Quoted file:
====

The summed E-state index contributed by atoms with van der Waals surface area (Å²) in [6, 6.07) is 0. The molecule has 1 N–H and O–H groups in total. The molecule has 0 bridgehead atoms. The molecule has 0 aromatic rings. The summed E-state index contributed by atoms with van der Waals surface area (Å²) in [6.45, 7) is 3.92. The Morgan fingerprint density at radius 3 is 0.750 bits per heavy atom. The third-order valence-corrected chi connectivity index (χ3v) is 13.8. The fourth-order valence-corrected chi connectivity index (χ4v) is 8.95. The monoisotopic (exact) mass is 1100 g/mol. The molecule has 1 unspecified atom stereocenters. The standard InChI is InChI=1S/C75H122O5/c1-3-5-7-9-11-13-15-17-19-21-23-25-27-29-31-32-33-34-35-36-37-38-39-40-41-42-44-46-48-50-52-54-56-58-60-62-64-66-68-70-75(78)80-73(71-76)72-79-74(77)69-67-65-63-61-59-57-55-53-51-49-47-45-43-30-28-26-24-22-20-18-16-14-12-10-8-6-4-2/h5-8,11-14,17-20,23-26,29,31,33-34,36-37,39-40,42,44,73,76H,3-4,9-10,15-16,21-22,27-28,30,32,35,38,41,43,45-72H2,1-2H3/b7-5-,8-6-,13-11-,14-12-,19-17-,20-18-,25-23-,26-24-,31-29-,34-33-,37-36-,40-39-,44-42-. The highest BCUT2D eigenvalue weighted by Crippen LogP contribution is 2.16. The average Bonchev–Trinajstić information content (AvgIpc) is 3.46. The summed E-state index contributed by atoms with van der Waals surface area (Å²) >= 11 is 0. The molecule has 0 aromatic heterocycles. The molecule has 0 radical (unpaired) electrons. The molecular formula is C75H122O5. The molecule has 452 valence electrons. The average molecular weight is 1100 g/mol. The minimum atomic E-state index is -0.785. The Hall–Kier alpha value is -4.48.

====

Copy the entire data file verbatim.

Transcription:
The summed E-state index contributed by atoms with van der Waals surface area (Å²) in [6, 6.07) is 0. The molecule has 1 N–H and O–H groups in total. The molecule has 0 bridgehead atoms. The molecule has 0 aromatic rings. The summed E-state index contributed by atoms with van der Waals surface area (Å²) in [6.45, 7) is 3.92. The Morgan fingerprint density at radius 3 is 0.750 bits per heavy atom. The third-order valence-corrected chi connectivity index (χ3v) is 13.8. The fourth-order valence-corrected chi connectivity index (χ4v) is 8.95. The monoisotopic (exact) mass is 1100 g/mol. The molecule has 1 unspecified atom stereocenters. The standard InChI is InChI=1S/C75H122O5/c1-3-5-7-9-11-13-15-17-19-21-23-25-27-29-31-32-33-34-35-36-37-38-39-40-41-42-44-46-48-50-52-54-56-58-60-62-64-66-68-70-75(78)80-73(71-76)72-79-74(77)69-67-65-63-61-59-57-55-53-51-49-47-45-43-30-28-26-24-22-20-18-16-14-12-10-8-6-4-2/h5-8,11-14,17-20,23-26,29,31,33-34,36-37,39-40,42,44,73,76H,3-4,9-10,15-16,21-22,27-28,30,32,35,38,41,43,45-72H2,1-2H3/b7-5-,8-6-,13-11-,14-12-,19-17-,20-18-,25-23-,26-24-,31-29-,34-33-,37-36-,40-39-,44-42-. The highest BCUT2D eigenvalue weighted by Crippen LogP contribution is 2.16. The average Bonchev–Trinajstić information content (AvgIpc) is 3.46. The summed E-state index contributed by atoms with van der Waals surface area (Å²) >= 11 is 0. The molecule has 0 aromatic heterocycles. The molecule has 0 radical (unpaired) electrons. The molecular formula is C75H122O5. The molecule has 452 valence electrons. The average molecular weight is 1100 g/mol. The minimum atomic E-state index is -0.785. The Hall–Kier alpha value is -4.48.